in common.

**Focal curves:**

The foci of the ellipse are the vertices of the hyperbola and vice versa. So and are a pair of focal conics.

Reverse: Because any quadric of the pencil of confocal quadrics determined by can be constructed by a pins-and-string method (see ellipsoid) the focal conics play the role of infinite many foci and are called **focal curves** of the pencil of confocal quadrics.^{[3]}^{[4]}^{[5]}

Analogous to the case of confocal ellipses/hyperbolas,

- Any point with lies on
*exactly one surface*of any of the three types of confocal quadrics. - The three quadrics through a point intersect there
*orthogonally*(see external link).

**Proof** of the *existence and uniqueness* of three quadrics through a point:

For a point with let be
.
This function has three vertical asymptotes and is in any of the open intervals a continuous and monotone increasing function. From the behaviour of the function near its vertical asymptotes and from one finds (see diagram):

Function has exactly 3 zeros with

**Proof** of the *orthogonality* of the surfaces:

Using the pencils of functions
with parameter the confocal quadrics can be described by . For any two intersecting quadrics with one gets at a common point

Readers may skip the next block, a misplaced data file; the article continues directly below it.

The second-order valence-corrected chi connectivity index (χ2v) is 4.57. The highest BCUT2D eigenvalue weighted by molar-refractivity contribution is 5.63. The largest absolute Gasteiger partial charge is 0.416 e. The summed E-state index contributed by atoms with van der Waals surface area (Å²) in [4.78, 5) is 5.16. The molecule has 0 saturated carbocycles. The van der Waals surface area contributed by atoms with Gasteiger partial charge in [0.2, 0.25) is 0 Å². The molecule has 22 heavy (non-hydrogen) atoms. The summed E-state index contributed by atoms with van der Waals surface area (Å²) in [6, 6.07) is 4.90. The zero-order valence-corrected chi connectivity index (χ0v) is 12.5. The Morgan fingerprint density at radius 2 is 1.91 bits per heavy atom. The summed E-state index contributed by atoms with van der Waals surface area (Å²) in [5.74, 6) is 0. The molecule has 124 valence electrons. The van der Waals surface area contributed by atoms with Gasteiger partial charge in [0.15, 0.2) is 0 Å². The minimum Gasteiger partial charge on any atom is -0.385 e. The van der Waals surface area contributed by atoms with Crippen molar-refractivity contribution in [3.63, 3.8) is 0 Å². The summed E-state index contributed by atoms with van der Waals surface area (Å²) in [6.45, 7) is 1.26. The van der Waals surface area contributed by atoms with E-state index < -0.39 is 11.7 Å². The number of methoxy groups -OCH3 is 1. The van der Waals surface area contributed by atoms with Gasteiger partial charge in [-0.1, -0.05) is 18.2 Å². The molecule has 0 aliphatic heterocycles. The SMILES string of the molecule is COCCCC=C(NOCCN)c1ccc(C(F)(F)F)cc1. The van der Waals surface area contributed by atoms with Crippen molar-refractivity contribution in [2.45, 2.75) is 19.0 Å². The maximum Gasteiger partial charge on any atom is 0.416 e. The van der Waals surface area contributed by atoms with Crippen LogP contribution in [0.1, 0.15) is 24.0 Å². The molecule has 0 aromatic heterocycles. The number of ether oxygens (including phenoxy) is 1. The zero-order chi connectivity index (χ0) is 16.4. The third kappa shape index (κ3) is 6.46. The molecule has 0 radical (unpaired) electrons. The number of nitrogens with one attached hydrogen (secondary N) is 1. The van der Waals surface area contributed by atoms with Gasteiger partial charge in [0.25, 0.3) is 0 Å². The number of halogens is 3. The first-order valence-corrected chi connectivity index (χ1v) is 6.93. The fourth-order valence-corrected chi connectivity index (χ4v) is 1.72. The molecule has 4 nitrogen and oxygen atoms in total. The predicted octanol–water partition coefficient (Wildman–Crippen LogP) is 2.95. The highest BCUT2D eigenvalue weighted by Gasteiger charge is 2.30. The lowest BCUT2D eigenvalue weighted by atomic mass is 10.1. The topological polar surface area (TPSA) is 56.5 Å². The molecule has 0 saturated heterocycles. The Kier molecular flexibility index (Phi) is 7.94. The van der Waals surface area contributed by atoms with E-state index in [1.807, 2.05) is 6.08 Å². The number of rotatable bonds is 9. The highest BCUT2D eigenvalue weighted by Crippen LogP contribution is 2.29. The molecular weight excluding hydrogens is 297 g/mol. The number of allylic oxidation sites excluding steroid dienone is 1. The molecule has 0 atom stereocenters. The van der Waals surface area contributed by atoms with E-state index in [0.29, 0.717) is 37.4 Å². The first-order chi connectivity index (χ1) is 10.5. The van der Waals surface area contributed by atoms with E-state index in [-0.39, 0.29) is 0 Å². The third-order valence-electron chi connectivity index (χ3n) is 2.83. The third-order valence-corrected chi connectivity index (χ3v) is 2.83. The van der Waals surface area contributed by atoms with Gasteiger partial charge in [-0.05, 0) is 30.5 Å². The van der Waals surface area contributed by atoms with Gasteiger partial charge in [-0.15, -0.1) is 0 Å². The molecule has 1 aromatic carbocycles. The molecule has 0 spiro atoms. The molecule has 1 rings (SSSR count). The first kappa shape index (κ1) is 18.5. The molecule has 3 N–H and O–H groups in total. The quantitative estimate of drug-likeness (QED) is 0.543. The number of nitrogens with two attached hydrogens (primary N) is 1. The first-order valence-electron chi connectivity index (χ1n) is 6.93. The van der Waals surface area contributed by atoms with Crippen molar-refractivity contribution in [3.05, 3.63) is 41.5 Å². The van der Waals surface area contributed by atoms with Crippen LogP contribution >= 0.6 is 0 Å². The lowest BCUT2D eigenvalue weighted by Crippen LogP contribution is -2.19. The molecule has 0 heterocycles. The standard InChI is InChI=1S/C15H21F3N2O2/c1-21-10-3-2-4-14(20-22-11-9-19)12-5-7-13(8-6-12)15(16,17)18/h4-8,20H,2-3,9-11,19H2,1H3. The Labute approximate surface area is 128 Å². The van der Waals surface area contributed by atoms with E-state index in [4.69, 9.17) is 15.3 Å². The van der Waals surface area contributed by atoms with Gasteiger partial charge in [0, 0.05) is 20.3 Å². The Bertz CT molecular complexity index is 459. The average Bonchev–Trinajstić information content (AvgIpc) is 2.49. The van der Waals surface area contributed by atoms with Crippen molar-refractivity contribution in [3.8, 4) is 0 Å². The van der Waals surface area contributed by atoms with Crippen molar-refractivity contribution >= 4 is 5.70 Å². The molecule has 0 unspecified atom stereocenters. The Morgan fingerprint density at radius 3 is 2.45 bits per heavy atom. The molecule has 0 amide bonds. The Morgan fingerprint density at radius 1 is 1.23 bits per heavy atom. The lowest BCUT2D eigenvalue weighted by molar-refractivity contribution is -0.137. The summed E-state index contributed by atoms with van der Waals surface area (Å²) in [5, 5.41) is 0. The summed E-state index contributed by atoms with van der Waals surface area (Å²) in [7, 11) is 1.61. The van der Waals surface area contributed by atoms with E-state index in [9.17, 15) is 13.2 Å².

From this equation one gets for the scalar product of the gradients at a common point

which proves the orthogonality.

**Applications:**

Due to Dupin's theorem on threefold orthogonal systems of surfaces, the intersection curve of any two confocal quadrics is a line of curvature. Analogously to the planar elliptic coordinates there exist ellipsoidal coordinates.

In physics confocal ellipsoids appear as equipotential surfaces of a charged ellipsoid.^{[6]}

**Ivory's theorem** (or *Ivory's lemma*),^{[7]} named after the Scottish mathematician and astronomer James Ivory (1765–1842), is a statement on the diagonals of a *net-rectangle*, a quadrangle formed by orthogonal curves:

- For any net-rectangle, which is formed by two confocal ellipses and two confocal hyperbolas with the same foci, the
*diagonals have equal length*(see diagram).

**Intersection points of an ellipse and a confocal hyperbola:**

Let be the ellipse with the foci and the equation

and the confocal hyperbola with equation

Computing the *intersection points* of and one gets the four points:

**Diagonals of a net-rectangle:**

To simplify the calculation, let without loss of generality (any other confocal net can be obtained by uniform scaling) and among the four intersections between an ellipse and a hyperbola choose those in the positive quadrant (other sign combinations yield the same result after an analogous calculation).

Let be two confocal ellipses and two confocal hyperbolas with the same foci. The diagonals of the four points of the net-rectangle consisting of the points